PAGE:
“Why do everybody we meet in this world have to part in the end?” he asked melancholically.
The childhood memory made a subconscious contribution in his films. Although he makes stories about what he observes, this childhood experience of a relationship lost is something he has unconsciously explored in his works.
“Maybe because at that time I did not know what story to tell, but I can now tell the story through the movie,” he recalled with a giggle.
#3 Why Palu?
When ‘The Backyard’ was released, it was a cinematic experience that left the national short film scene stunned. Noted film critic, Ifa Isfansyah considers ‘The Backyard’ as a film that provides a new, near and pure visual experience. There is an important question here, what is it about Palu, Indonesia?
Growing up in the city of Palu is certainly different than Jakarta. The landscape, social interaction as well as visual exposure in Jakarta and Palu are akin to the earth and the sky. As a person who grew up in this city, it is interesting to see the visuals of ‘The Backyard’ displayed cinematically in black and white. Many then asked what visual reference Yusuf Radjamuda possessed to make ‘The Backyard’ so devastating.
A scene from ‘Halaman Belakang’ (Source: Yusuf Radjamuda)
“I actually never had the intention of visualising Palu in ‘The Backyard’ in such a way, it just flowed. But I think that’s a great representation of everything around me. The location is just behind my house, the cast is also my niece, this is a real story. It really is.”
Humbly, Papa Al admits that he does not have a wealth of visual references that can be compared with other directors in the world. He has limited access to non-Hollywood movies that screen at film festivals, while most film festivals happen outside of Sulawesi.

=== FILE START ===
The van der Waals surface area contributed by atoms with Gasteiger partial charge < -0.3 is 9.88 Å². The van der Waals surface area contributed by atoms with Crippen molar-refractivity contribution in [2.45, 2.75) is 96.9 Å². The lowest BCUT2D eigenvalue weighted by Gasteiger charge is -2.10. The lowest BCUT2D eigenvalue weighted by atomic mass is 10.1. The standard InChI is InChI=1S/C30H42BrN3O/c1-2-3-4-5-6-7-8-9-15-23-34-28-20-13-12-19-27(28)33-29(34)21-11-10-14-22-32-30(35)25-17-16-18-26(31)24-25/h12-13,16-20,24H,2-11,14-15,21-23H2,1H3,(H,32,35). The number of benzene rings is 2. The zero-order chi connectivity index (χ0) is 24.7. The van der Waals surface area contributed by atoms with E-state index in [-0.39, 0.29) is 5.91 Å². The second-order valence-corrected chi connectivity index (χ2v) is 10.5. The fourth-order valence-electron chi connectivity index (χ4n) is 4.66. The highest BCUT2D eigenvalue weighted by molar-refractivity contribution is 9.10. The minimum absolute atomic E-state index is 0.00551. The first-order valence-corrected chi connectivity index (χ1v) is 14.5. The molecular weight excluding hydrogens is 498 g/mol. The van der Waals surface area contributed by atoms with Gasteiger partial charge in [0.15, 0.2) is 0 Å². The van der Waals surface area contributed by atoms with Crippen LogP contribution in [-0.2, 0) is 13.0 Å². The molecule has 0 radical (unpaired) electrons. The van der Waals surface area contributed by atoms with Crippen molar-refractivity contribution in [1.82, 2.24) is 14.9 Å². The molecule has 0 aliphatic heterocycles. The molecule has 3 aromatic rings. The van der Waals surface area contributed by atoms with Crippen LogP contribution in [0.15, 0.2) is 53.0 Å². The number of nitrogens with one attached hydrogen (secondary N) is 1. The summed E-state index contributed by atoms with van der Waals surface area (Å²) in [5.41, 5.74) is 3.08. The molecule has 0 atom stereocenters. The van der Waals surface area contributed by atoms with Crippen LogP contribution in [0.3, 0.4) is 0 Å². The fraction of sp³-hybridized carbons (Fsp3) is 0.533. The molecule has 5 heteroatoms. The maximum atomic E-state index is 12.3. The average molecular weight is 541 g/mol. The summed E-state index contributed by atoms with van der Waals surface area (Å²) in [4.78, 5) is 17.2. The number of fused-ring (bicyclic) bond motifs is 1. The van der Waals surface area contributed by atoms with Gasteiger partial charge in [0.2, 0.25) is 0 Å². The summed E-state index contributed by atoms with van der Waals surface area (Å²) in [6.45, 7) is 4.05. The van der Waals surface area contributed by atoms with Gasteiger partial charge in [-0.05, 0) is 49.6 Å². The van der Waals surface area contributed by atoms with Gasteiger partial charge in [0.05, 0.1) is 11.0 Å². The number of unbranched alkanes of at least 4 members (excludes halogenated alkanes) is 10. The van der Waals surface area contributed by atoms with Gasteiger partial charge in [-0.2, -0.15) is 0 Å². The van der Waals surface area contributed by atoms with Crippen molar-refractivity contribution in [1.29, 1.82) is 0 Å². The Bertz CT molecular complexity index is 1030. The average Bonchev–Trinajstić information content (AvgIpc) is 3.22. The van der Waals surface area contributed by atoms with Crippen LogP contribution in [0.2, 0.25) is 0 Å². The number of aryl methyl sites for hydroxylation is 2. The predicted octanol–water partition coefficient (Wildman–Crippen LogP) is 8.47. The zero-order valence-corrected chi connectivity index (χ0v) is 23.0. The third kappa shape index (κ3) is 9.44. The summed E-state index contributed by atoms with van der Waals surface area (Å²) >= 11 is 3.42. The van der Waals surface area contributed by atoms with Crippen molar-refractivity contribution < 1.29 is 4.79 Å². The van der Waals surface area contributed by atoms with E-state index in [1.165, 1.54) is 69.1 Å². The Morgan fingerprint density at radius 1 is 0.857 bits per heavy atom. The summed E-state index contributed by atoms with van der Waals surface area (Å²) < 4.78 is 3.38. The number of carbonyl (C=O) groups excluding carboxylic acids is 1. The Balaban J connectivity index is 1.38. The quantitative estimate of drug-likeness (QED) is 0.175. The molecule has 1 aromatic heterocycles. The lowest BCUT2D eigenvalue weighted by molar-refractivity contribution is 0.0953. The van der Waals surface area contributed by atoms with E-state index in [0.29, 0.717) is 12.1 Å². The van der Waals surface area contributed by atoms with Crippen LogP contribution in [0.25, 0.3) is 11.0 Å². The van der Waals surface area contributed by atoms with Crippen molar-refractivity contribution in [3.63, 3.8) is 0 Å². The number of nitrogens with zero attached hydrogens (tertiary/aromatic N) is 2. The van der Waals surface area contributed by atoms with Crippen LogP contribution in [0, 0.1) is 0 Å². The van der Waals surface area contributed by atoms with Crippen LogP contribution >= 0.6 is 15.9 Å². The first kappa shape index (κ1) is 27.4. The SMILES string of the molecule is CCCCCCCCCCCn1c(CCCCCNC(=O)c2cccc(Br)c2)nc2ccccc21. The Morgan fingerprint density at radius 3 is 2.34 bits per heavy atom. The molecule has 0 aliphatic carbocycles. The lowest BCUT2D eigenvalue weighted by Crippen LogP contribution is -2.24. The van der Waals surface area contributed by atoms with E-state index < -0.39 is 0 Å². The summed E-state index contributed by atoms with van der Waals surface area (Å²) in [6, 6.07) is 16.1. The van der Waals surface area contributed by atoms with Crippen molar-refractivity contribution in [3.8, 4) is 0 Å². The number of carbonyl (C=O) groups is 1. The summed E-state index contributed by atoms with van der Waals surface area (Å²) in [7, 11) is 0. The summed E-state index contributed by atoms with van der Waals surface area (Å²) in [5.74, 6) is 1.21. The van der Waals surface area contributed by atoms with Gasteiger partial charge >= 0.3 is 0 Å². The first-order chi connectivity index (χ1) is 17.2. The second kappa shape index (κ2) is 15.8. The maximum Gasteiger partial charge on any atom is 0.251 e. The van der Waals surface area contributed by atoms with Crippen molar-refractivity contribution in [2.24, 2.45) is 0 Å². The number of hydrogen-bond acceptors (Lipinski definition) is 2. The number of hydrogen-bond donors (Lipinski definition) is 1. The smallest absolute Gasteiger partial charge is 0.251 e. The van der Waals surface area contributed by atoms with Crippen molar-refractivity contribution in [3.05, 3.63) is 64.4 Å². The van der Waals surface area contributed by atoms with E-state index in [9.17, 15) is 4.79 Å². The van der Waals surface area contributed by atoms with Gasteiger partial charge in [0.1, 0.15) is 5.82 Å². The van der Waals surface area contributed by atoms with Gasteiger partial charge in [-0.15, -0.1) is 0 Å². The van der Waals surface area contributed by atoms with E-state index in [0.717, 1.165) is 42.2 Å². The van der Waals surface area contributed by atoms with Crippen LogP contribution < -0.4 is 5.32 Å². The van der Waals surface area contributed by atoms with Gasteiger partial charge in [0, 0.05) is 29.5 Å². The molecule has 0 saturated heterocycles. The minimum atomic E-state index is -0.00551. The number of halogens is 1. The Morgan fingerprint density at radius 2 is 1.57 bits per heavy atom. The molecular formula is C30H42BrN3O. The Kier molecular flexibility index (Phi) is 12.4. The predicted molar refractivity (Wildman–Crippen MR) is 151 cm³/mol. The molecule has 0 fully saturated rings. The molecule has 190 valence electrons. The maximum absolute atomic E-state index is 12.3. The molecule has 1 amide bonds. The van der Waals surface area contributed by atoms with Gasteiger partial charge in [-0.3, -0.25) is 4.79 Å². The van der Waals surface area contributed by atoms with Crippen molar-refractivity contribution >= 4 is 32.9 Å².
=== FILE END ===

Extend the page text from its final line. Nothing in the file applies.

Papa Al got a chance to visit Berlinale in early 2012. It was there that he quenched his thirst by watching many movies from other countries. The experience impressed him greatly when he wrote his first story, ‘The Backyard’.
“The film finds its shape instinctively. I let it flow just like that,” he said.
#4 The Rise of Regional Film Production
Many people are not aware that the cinema industry in Palu has been suspended for 17 years. Even so, the culture of film in this city comes from a number of exciting exhibition initiatives by the film community in Palu. When asked how Papa Al saw the film industry from the lens of Eastern Indonesia, he carefully replied.
“I really do not know how to measure what the Indonesian film industry is like. I often wonder, what is played in Palu, does it really represent the Indonesian film industry actually? I also do not know,” he answered with a laugh.
Papa Al with Mira Lesmana at Makassar SEA Screen Academy (Source: Yusuf Radjamuda)